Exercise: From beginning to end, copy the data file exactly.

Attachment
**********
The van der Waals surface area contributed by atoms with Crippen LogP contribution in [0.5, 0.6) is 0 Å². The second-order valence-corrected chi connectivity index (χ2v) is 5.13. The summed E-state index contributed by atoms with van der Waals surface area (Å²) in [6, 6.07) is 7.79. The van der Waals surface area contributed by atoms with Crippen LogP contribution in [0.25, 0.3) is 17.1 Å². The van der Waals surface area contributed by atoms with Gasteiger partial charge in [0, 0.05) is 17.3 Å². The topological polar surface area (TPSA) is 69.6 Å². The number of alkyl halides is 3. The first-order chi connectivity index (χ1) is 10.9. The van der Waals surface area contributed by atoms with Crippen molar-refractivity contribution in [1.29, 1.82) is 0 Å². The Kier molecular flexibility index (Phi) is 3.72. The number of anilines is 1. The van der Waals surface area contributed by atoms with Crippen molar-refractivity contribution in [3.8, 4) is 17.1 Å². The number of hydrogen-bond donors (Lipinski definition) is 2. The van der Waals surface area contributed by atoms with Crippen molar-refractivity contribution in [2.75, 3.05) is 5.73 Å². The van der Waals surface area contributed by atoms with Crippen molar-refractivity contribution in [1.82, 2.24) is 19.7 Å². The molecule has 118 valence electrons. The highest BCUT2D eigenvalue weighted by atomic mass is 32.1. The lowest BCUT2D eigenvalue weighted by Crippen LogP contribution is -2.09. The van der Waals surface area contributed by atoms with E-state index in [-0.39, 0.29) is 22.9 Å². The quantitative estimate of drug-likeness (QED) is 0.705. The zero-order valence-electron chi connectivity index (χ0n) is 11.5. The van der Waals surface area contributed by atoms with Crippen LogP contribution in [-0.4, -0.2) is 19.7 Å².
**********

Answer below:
The van der Waals surface area contributed by atoms with Crippen LogP contribution in [0.5, 0.6) is 0 Å². The second-order valence-corrected chi connectivity index (χ2v) is 5.13. The summed E-state index contributed by atoms with van der Waals surface area (Å²) in [6, 6.07) is 7.79. The van der Waals surface area contributed by atoms with Crippen LogP contribution in [0.25, 0.3) is 17.1 Å². The van der Waals surface area contributed by atoms with Gasteiger partial charge in [0, 0.05) is 17.3 Å². The topological polar surface area (TPSA) is 69.6 Å². The number of alkyl halides is 3. The first-order chi connectivity index (χ1) is 10.9. The van der Waals surface area contributed by atoms with Crippen molar-refractivity contribution in [1.29, 1.82) is 0 Å². The Kier molecular flexibility index (Phi) is 3.72. The number of anilines is 1. The van der Waals surface area contributed by atoms with Crippen molar-refractivity contribution in [3.8, 4) is 17.1 Å². The number of hydrogen-bond donors (Lipinski definition) is 2. The van der Waals surface area contributed by atoms with Crippen molar-refractivity contribution in [2.75, 3.05) is 5.73 Å². The van der Waals surface area contributed by atoms with Crippen molar-refractivity contribution in [1.82, 2.24) is 19.7 Å². The molecule has 118 valence electrons. The highest BCUT2D eigenvalue weighted by atomic mass is 32.1. The lowest BCUT2D eigenvalue weighted by Crippen LogP contribution is -2.09. The van der Waals surface area contributed by atoms with E-state index in [-0.39, 0.29) is 22.9 Å². The quantitative estimate of drug-likeness (QED) is 0.705. The zero-order valence-electron chi connectivity index (χ0n) is 11.5. The van der Waals surface area contributed by atoms with Crippen LogP contribution in [-0.4, -0.2) is 19.7 Å².